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The Words Just Get Ickier

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THE WORDS JUST GET ICKIER

By Andrew Biggs

Spent a lovely morning down at Ickier the other day.

Actually I’d been wanting to check it out since the week it opened, when the flood was at its peak, but I was smart enough to know 40 billion cubic metres of putrid water wouldn’t deter tens of thousands of local shoppers.

It was a little quieter this week when I made it to Ickier, conveniently located a few kilometres from my home in Bangna.

I’m sorry. Have I been calling it “Ickier”?

A momentary lapse of concentration, dear reader, brought on by the effects of spending more than two decades in this wonderful country  — that, along with a foolish drinking competition I allowed myself to enter last night.

You see, the rest of the world calls it “Ikea”. In Thailand, it’s “Ickier.”

Ickier?

I am wondering if this word is the comparative form of “icky”, an adjective used to describe something offensive and distasteful. I didn’t think anything was going to stand in the way of my unbridled joy at having an Ikea so close to home. The minute I saw the sign go up outside the concrete monolith on Bangna Trat Highway I immediately dispensed with my original thoughts of “yet another ugly edifice adorning this godforsaken part of town.” I felt warm comforting adrenaline shots in my nether regions instead.

What could possibly go wrong?

Never ask that question to yourself in Thailand; it’s like opening an umbrella indoors.

I first saw it on a pick-up truck six months ago. “Property of Ickier, Thailand” it read in Thai, and I swerved in horror, almost smashing into a motorist making an illegal turn in front of me.

No. Surely not. Surely they’re not going to twist a perfectly lovely word like Ikea and make it Ickier?

Like so many other dubious incidents in my life I chose to block it out. Then last week I was asked by a Twitter follower how the new Ikea store pronounced its name. When I replied that it was “eye-kee-a”, the replies came thick and fast.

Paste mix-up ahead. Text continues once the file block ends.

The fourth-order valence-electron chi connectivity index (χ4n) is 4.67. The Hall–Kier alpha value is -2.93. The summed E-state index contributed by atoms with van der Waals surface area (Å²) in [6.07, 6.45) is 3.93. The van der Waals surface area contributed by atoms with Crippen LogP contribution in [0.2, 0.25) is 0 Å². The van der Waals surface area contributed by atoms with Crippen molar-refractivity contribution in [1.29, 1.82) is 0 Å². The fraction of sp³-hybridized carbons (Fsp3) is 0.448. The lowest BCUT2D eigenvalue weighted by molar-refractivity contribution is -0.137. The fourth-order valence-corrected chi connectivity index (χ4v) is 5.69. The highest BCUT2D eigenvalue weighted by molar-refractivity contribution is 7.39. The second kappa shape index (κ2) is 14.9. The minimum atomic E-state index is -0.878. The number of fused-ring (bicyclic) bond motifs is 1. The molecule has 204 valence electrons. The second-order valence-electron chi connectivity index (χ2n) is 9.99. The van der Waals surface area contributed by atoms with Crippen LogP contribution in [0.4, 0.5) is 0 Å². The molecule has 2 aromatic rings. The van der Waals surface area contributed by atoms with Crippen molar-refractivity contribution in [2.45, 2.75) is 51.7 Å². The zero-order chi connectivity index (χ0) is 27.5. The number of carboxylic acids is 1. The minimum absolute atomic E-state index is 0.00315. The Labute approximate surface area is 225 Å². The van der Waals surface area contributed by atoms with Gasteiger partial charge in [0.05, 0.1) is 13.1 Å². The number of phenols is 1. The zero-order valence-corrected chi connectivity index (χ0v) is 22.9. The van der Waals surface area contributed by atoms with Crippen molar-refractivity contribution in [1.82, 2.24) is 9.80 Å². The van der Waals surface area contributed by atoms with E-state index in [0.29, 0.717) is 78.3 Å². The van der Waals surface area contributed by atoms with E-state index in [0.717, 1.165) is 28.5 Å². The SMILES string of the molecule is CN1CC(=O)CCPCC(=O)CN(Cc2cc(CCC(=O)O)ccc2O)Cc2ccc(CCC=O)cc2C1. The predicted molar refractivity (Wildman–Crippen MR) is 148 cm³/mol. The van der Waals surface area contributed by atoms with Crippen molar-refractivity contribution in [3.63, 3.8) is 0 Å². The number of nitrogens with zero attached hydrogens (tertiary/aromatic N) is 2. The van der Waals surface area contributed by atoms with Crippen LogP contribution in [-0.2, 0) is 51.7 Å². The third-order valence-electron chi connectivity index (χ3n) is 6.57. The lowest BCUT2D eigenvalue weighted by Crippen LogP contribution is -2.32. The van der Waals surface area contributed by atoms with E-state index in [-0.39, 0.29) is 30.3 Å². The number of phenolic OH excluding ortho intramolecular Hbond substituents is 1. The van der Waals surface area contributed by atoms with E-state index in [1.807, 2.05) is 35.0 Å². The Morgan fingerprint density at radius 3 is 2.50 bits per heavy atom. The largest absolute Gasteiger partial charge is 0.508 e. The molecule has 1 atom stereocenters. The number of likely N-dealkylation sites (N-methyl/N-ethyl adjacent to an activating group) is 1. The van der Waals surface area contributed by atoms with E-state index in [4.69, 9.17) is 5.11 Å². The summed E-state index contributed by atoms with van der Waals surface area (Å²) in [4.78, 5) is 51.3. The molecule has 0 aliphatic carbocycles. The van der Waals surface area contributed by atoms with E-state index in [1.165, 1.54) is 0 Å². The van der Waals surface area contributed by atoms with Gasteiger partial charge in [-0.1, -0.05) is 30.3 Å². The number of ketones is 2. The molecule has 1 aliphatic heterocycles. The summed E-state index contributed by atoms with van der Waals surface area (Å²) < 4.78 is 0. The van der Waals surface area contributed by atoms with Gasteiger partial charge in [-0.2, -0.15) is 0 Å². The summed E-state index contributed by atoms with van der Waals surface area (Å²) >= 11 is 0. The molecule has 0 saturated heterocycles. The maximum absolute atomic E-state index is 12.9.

“I think you’re wrong,” one of them answered. I could almost sense the waggling finger and creased brow of the writer.

“It’s ‘Ickier’,” another said. “That’s how the company itself writes it.”

“The Thai way of “ickier” is correct … ‘eye-kea’ is the way it’s pronounced in the United States only. Here in Thailand, we pronounce it the same way as the Swedes.”

What a hornet’s nest I had stirred up. I stuck to my guns for a good half hour before self-doubt starting knocking on my front door. Maybe it was just an Australian thing … maybe the whole world really did pronounce it “Ickier”.

Or maybe not. English company names do have a habit of winding up a little askew when they get turned into Thai.

Thai does not have the “TH” and “SH” sounds, for example. If your company thus happens to be unfortunately named “Theo’s Shoes” and you set up a branch in Bangkok, it’s going to be forever sounding like “T-O-Choo” when your Thai staff answer the phone.

I don’t need to make up a name. There are far too many real-life examples out there.

“Andrew, what is wonn-wor in English?” one of my students asked me exactly one week ago.

Thank goodness for all my years in Thailand. A newly-arrived English teacher would have scratched his head and said: “Wonn-wor? I’m sorry. I don’t know that Thai word.”

He isn’t speaking Thai. Neither is he technically speaking English. He’s speaking Swedish.